Posted by: Tanmoy Chakrabarti | April 3, 2013

Sydney – Part I


While there is nothing like travelling within New Zealand it can be physically very demanding. Hence, for the Easter break we decided to visit Sydney, hoping for a much easier travel. I had visited Sydney once before on work, but as a family we had no prior experience of visiting such a densely populated city outside India. We knew in advance that a travel to a big city will probably not match traveling to places we visited this summer but nevertheless, we wanted to have a good time, gain valuable memories, see new things and overall have fun.

On Good Friday we set out for Sydney on an Air New Zealand flight. It takes around 3 and half hours to Sydney and as Australia is couple of hours behind New Zealand, you gain time. We reached Sydney Airport at around 12:00 Noon (our flight started an hour late from Auckland) and took a cab to our apartment at the Woolloomooloo.  Interesting name isn’t it? Woolloomooloo is a harbour side East Sydney suburb but very near to the central city. There is wharf on the Woolloomooloo bay is called “Finger Wharf” and it has a quite expensive hotel run by the Taj Group. We did not stay at the Taj Group Hotel (known as The Blue), but we stayed very nearby in the Waldorf Woolloomooloo Waters apartments.

I was reading about the Finger Wharf on the Wikipedia and thought that I will note the following.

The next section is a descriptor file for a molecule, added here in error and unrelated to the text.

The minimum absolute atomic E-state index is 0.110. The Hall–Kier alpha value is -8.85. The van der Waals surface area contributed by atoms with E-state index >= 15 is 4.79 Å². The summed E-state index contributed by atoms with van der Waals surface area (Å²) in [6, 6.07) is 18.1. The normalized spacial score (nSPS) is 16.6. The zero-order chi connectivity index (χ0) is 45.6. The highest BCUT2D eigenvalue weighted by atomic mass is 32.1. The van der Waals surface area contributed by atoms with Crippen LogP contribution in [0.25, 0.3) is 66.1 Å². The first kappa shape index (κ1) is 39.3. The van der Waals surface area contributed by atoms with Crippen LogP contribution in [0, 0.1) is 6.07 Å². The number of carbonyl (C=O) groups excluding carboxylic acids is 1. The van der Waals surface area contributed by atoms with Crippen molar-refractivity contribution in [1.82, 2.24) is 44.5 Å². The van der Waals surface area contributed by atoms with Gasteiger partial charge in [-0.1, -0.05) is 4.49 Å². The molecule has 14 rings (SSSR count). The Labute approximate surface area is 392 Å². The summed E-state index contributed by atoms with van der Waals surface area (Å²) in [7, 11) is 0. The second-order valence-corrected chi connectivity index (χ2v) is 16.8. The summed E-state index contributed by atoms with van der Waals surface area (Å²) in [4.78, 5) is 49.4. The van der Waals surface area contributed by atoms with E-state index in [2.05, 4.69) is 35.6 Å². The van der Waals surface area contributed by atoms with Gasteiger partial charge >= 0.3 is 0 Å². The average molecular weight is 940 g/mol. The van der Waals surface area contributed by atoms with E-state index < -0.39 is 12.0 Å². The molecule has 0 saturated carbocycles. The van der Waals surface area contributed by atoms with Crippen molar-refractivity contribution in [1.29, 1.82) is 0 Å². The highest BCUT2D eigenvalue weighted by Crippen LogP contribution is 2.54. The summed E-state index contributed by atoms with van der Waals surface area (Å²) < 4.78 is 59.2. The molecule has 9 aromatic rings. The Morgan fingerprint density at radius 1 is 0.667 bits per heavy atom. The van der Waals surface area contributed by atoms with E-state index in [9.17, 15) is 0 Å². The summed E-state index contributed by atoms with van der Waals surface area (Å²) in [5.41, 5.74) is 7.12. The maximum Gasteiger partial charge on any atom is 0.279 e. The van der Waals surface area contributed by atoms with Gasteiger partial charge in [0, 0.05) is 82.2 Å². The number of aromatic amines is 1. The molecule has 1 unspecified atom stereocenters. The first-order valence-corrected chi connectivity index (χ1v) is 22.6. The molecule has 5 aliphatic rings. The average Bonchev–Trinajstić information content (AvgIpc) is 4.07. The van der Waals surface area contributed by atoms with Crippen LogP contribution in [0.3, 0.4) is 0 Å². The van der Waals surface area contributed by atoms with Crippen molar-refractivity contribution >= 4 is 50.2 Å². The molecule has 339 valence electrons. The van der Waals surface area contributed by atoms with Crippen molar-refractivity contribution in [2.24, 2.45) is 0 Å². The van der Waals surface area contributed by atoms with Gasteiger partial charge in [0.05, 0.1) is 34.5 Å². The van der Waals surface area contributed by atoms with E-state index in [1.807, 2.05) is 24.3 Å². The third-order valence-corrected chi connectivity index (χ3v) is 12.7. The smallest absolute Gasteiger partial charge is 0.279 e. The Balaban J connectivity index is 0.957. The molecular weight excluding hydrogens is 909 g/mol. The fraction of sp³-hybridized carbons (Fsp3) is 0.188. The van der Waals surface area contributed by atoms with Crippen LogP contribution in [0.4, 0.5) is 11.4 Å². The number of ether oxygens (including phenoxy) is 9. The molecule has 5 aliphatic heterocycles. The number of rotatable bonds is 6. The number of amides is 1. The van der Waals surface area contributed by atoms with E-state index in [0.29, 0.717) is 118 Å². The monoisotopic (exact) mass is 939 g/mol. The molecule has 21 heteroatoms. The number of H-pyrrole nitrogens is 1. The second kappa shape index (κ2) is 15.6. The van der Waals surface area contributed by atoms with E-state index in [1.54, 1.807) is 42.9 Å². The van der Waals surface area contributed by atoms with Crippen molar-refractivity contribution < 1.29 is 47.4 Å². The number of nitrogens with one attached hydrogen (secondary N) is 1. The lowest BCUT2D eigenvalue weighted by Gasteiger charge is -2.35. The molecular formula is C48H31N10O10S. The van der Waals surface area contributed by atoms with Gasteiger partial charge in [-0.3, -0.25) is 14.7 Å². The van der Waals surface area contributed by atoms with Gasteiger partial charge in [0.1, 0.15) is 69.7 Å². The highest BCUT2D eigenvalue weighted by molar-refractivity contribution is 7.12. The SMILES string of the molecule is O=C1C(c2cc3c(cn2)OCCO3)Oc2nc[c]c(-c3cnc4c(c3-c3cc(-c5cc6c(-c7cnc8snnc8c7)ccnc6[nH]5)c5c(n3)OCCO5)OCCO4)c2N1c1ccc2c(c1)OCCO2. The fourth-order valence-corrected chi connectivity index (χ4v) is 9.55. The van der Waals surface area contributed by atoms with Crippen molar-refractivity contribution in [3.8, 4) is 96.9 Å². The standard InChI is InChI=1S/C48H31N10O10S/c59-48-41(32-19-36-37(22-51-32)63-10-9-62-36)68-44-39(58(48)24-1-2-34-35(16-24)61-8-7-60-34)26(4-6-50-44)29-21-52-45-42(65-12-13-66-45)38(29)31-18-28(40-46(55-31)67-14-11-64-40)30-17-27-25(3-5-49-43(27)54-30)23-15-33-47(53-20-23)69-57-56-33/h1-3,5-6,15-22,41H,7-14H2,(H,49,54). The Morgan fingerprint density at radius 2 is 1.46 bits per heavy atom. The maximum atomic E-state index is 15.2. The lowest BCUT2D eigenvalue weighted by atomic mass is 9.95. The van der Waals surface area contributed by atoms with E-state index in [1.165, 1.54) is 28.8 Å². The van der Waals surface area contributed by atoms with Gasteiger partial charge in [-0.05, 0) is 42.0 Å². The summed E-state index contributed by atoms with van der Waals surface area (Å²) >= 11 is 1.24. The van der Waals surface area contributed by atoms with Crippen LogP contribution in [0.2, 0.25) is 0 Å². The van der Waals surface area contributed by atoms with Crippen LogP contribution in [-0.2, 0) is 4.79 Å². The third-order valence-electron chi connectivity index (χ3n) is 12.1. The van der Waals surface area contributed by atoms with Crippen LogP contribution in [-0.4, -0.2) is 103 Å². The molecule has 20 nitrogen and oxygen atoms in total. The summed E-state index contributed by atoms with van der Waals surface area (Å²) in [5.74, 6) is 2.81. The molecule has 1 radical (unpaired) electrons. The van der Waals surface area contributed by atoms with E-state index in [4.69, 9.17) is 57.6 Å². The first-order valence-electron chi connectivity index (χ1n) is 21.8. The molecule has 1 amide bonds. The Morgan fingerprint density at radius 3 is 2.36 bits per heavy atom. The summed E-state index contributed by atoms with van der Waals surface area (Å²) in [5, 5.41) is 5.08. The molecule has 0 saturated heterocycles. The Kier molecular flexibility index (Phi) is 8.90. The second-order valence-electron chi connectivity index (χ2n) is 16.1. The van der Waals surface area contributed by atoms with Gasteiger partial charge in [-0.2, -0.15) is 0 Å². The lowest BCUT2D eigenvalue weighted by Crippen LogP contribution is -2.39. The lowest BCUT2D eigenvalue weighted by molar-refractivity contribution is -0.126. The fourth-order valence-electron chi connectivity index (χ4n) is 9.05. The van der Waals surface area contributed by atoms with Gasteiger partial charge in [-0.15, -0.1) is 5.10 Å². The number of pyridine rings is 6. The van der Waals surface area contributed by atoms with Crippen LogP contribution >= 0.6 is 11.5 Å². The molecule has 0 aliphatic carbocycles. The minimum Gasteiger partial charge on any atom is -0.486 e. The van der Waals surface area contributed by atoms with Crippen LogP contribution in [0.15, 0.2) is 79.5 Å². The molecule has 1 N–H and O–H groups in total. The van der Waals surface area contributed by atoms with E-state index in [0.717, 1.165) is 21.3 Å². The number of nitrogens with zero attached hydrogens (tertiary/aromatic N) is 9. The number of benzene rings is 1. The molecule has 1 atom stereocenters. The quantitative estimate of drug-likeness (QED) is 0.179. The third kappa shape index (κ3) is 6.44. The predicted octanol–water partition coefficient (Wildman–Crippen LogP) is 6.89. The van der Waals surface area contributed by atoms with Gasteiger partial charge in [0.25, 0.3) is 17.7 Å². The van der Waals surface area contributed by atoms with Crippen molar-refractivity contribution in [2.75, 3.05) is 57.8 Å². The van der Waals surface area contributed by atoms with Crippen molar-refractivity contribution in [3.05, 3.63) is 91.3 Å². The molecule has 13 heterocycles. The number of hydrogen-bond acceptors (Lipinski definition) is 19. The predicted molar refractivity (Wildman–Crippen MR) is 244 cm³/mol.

“The Sydney Harbour Trust built the Finger Wharf, or Woolloomooloo Wharf, between 1911 and 1915 with the charter to bring order to Sydney Harbour’s foreshore facilities. The wharf became the largest wooden structure in the world. The areas commerce was dominated by shipping at the wharf and by the regular influx of sailors & officers from the Garden Island base of the Royal Australian Navy.”

As the importance of the wharf started diminishing by the 1970’s in preference of more modern wharfs, the government decided to demolish this wharf which the locals objected to. In the mid-1990 the wharf was refurbished and residential buildings were built around it (along with the Taj property). The apartment building, we stayed we were told used to be a warehouse.

In case you are wondering from where the name Woolloomooloo came from , again according to Wikipedia anthropologist J.D. McCarthy wrote in ‘NSW Aboriginal Places Names’, in 1946, that Woolloomooloo could be derived from either Wallamullah, meaning place of plenty or Wallabahmullah, meaning a young black kangaroo.


View from the Finger Wharf


Woolloomoolloo Wharf and Taj Blue

I always find these bits and pieces of history around places interesting. Who would have thought that we were living inside an apartment which was once a warehouse? Though we doubted that it was a unique (and old) apartment by looking at the massive windows (which you could not open), we did not realise that it was a warehouse.

We had nothing to complain about the apartment and the service though. The building managers Eleni and Asif provided us with very useful suggestions (and a map) that not only saved time but also cost. After we had checked-in, Eleni suggested that rather than eating in an expensive restaurant at the harbour, we could have lunch at a cafe called Charlie’s just across the road. Apparently, this cafe has cooked lunch for navy staff and sailors for nearly 40 years or so and she rated their food quite high. We tried out the burgers at Charlie and I must say we loved them too.


Once we had lunch we started walking towards the Darling Harbour from Woolloomooloo. This is a beautiful walk as you walk through the beautiful (and green) Botanical Gardens and the Hyde Park (more about them later). Just out of interest we also took a ride on the monorail (more about that later too) to reach Sydney Aquarium at the Darling Harbour.